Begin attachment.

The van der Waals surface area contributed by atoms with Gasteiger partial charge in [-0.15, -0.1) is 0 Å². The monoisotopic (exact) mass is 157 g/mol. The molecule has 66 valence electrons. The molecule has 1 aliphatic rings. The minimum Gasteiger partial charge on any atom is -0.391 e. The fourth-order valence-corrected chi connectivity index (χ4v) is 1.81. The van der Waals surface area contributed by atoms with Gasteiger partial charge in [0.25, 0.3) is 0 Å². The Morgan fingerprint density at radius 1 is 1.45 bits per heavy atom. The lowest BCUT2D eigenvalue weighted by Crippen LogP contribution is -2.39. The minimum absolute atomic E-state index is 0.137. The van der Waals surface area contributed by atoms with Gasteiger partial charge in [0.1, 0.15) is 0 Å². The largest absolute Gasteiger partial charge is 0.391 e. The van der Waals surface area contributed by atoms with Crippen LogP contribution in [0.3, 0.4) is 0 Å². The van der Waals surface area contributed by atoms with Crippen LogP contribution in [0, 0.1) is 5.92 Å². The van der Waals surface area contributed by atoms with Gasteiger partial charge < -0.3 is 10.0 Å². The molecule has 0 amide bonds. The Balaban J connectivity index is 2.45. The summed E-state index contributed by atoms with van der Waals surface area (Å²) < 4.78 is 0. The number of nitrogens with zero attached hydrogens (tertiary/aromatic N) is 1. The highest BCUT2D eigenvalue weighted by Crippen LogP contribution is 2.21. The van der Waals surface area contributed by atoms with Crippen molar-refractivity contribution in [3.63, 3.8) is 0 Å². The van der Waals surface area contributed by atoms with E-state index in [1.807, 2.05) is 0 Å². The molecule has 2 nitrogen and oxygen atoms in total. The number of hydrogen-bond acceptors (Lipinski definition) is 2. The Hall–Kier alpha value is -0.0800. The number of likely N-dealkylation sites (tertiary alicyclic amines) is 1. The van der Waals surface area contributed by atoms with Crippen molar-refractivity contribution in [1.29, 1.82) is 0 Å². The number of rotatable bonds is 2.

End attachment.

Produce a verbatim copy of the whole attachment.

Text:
The van der Waals surface area contributed by atoms with Gasteiger partial charge in [-0.15, -0.1) is 0 Å². The monoisotopic (exact) mass is 157 g/mol. The molecule has 66 valence electrons. The molecule has 1 aliphatic rings. The minimum Gasteiger partial charge on any atom is -0.391 e. The fourth-order valence-corrected chi connectivity index (χ4v) is 1.81. The van der Waals surface area contributed by atoms with Gasteiger partial charge in [0.25, 0.3) is 0 Å². The Morgan fingerprint density at radius 1 is 1.45 bits per heavy atom. The lowest BCUT2D eigenvalue weighted by Crippen LogP contribution is -2.39. The minimum absolute atomic E-state index is 0.137. The van der Waals surface area contributed by atoms with Gasteiger partial charge in [0.1, 0.15) is 0 Å². The largest absolute Gasteiger partial charge is 0.391 e. The van der Waals surface area contributed by atoms with Crippen LogP contribution in [0.3, 0.4) is 0 Å². The van der Waals surface area contributed by atoms with Crippen LogP contribution in [0, 0.1) is 5.92 Å². The van der Waals surface area contributed by atoms with Gasteiger partial charge < -0.3 is 10.0 Å². The molecule has 0 amide bonds. The Balaban J connectivity index is 2.45. The summed E-state index contributed by atoms with van der Waals surface area (Å²) < 4.78 is 0. The number of nitrogens with zero attached hydrogens (tertiary/aromatic N) is 1. The highest BCUT2D eigenvalue weighted by Crippen LogP contribution is 2.21. The van der Waals surface area contributed by atoms with Crippen molar-refractivity contribution in [3.63, 3.8) is 0 Å². The van der Waals surface area contributed by atoms with E-state index in [1.807, 2.05) is 0 Å². The molecule has 2 nitrogen and oxygen atoms in total. The number of hydrogen-bond acceptors (Lipinski definition) is 2. The Hall–Kier alpha value is -0.0800. The number of likely N-dealkylation sites (tertiary alicyclic amines) is 1. The van der Waals surface area contributed by atoms with Crippen molar-refractivity contribution in [1.29, 1.82) is 0 Å². The number of rotatable bonds is 2.